Industrialization also sparked transnational labor migration that has further swelled urban populations. In the early twentieth century, transnational labor migration reached a peak of three million migrants per year. During this period, emigration rates were especially high in Italy, Norway, Ireland and the Guangdong region of China.
In the United States, industrialization also led to considerable internal migration (or human migration within a nation) of African Americans from the rural South to the urban North. From 1910-1970, approximately seven million African Americans migrated north to escape both poor economic opportunities and considerable political and social prejudice in the South. They settled in the industrial cities of the Northeast, Midwest, and West, where relatively well-paid jobs were available. This phenomenon came to be known in the United States as the Great Migration.
In many developed countries, urbanization has slowed and the population has begun to move out of cities — in some cases back to rural areas, but most frequently, to newly-built suburbs. The movement from cities to surrounding suburbs is called suburbanization and represents yet another form of internal migration.
Yet another kind of migration, forced migration refers to the coerced movement of a person or persons away from their home or home region. It has been a means of social control under authoritarian regimes, taking the form of ethnic cleansing, slave trades, human trafficking, and forced displacement.
Theories of Migration
According to neoclassical economic theory, labor migration is motivated primarily by wage differences between two geographic locations. These differences can usually be explained by differences in the supply of and demand for labor. Areas with a shortage of labor but an excess of capital will have a high relative wage, whereas areas with a high labor supply and a dearth of capital will have a low relative wage. Following neoclassical principles, migrants tend to move from low-wage areas to high-wage areas where their labor is in higher demand.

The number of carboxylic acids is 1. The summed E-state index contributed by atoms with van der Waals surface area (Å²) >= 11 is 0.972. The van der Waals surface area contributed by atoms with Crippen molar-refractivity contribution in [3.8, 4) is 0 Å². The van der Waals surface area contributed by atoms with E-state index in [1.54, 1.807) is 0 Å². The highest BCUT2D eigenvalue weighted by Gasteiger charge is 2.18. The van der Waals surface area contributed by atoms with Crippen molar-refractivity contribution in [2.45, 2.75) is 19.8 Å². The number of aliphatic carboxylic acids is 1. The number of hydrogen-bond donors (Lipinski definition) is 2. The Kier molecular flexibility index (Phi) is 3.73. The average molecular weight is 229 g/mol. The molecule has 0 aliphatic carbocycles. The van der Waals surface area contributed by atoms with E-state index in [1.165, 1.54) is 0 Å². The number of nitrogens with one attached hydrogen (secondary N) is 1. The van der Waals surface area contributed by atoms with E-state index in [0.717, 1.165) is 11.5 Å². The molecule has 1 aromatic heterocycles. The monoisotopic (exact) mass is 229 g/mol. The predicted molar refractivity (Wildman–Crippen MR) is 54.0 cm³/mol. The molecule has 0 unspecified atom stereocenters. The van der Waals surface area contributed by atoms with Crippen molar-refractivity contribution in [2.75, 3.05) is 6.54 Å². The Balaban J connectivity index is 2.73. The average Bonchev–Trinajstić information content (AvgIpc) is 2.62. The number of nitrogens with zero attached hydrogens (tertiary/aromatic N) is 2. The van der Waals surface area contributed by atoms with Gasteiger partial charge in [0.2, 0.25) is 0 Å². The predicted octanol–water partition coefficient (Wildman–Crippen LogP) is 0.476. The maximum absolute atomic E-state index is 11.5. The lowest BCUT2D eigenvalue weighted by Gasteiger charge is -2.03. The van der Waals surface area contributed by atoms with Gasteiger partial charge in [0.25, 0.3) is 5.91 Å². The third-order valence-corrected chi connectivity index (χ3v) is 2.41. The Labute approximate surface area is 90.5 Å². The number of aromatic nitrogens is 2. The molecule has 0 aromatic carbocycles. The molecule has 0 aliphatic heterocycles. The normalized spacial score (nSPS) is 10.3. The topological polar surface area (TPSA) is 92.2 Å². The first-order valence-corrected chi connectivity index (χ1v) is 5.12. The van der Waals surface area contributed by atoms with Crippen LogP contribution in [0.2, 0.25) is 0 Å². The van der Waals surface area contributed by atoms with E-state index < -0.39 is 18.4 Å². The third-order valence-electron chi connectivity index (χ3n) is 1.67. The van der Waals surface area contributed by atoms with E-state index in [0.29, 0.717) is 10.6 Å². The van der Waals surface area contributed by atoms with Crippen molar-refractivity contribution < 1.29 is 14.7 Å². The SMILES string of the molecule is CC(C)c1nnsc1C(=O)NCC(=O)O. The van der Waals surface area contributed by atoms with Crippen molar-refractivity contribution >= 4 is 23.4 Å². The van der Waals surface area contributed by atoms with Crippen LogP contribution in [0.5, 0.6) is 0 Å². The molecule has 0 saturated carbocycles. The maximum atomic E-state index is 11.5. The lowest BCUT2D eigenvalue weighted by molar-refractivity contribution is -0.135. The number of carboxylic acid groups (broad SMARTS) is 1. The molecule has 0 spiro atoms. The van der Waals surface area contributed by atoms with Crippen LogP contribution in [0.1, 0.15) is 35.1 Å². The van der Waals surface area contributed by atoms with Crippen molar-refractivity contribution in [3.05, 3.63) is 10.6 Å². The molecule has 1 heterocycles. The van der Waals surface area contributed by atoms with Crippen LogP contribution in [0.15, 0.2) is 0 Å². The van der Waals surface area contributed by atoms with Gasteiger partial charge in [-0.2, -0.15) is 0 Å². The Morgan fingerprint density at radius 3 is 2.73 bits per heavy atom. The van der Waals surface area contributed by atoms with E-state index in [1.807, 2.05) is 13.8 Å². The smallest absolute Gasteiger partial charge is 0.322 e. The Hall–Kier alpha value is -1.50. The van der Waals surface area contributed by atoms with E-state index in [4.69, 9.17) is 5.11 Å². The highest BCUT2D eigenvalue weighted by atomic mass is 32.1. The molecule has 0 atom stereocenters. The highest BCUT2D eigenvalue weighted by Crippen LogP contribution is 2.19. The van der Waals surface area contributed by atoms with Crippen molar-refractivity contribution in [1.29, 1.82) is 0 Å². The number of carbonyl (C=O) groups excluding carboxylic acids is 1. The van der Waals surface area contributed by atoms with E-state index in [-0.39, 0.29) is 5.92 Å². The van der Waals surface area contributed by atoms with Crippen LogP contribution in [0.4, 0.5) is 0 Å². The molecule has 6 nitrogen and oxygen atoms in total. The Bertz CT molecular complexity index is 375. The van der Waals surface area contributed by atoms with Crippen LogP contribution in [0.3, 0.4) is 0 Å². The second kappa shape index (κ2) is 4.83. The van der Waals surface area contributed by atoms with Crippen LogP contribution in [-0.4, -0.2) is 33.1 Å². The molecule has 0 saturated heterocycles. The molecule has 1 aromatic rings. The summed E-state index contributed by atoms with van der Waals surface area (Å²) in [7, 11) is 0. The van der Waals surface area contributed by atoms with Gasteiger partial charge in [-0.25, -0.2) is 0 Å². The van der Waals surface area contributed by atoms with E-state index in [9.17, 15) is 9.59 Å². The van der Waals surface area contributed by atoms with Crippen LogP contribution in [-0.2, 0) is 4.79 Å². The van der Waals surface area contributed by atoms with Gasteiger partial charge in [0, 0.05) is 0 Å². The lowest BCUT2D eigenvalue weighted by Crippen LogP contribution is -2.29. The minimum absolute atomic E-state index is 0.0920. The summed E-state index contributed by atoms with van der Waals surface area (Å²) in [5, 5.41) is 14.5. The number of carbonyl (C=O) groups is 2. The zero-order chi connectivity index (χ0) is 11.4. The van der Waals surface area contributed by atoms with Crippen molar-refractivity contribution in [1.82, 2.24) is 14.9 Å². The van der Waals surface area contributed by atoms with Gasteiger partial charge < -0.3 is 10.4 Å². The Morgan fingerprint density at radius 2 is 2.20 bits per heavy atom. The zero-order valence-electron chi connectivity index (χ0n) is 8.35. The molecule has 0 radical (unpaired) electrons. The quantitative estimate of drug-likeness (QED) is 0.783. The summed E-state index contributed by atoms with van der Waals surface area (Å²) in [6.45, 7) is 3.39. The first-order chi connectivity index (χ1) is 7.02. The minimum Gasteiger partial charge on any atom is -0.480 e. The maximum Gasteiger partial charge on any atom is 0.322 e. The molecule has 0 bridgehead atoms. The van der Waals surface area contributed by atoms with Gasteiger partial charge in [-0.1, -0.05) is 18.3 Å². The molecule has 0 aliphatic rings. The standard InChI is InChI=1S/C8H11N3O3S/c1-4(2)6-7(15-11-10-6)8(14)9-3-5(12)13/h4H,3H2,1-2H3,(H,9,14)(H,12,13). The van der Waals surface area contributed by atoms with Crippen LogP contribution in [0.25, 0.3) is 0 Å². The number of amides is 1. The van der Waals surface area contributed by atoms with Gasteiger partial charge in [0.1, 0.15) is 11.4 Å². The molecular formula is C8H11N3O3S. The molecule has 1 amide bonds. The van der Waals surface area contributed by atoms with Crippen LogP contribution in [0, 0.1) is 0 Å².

The new economics of labor migration theory criticizes neoclassical economic theory for its narrow focus on individual decisions. According to the new economics theory, migration flows and patterns cannot be explained solely at the level of individual workers and their economic incentives. Instead, wider social entities must be considered as well. One such social entity is the household. Migrants may choose to move in order to reduce the social and economic risk that a household experiences as a result of having insufficient income. The household, in this case, needs extra capital, which can be attained by family members who participate in migrant labor abroad and send money back home as remittances. These remittances can also have a broader effect on the economy of the receiving country as a whole as they bring in capital.
World systems theory looks at migration from a global perspective.It explains that interaction between different societies can be an important factor in social change within societies. Trade with one country, which causes economic decline in another, may create incentives to migrate to a country with a more vibrant economy. It can be argued that even after decolonization, the economic dependence of former colonies still remains.